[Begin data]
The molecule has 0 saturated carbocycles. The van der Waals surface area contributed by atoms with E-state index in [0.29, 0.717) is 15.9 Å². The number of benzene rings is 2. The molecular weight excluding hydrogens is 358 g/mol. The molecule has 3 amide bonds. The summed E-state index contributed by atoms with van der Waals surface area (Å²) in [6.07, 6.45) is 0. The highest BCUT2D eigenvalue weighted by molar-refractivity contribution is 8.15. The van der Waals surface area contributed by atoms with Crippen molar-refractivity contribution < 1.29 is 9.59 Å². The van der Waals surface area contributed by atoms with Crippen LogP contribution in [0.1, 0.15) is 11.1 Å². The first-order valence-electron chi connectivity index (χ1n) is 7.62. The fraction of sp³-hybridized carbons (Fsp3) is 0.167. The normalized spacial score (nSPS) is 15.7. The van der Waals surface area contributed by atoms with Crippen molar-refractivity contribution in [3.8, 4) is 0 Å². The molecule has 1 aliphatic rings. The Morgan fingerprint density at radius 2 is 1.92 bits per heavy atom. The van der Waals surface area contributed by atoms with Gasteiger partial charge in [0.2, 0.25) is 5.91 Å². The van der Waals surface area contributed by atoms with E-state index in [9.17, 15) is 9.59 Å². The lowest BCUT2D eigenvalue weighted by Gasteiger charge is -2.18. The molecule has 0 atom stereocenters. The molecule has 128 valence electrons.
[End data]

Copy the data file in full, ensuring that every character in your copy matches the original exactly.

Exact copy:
The molecule has 0 saturated carbocycles. The van der Waals surface area contributed by atoms with E-state index in [0.29, 0.717) is 15.9 Å². The number of benzene rings is 2. The molecular weight excluding hydrogens is 358 g/mol. The molecule has 3 amide bonds. The summed E-state index contributed by atoms with van der Waals surface area (Å²) in [6.07, 6.45) is 0. The highest BCUT2D eigenvalue weighted by molar-refractivity contribution is 8.15. The van der Waals surface area contributed by atoms with Crippen molar-refractivity contribution < 1.29 is 9.59 Å². The van der Waals surface area contributed by atoms with Crippen LogP contribution in [0.1, 0.15) is 11.1 Å². The first-order valence-electron chi connectivity index (χ1n) is 7.62. The fraction of sp³-hybridized carbons (Fsp3) is 0.167. The normalized spacial score (nSPS) is 15.7. The van der Waals surface area contributed by atoms with Crippen molar-refractivity contribution in [3.8, 4) is 0 Å². The molecule has 1 aliphatic rings. The Morgan fingerprint density at radius 2 is 1.92 bits per heavy atom. The van der Waals surface area contributed by atoms with Gasteiger partial charge in [0.2, 0.25) is 5.91 Å². The van der Waals surface area contributed by atoms with E-state index in [9.17, 15) is 9.59 Å². The lowest BCUT2D eigenvalue weighted by Gasteiger charge is -2.18. The molecule has 0 atom stereocenters. The molecule has 128 valence electrons.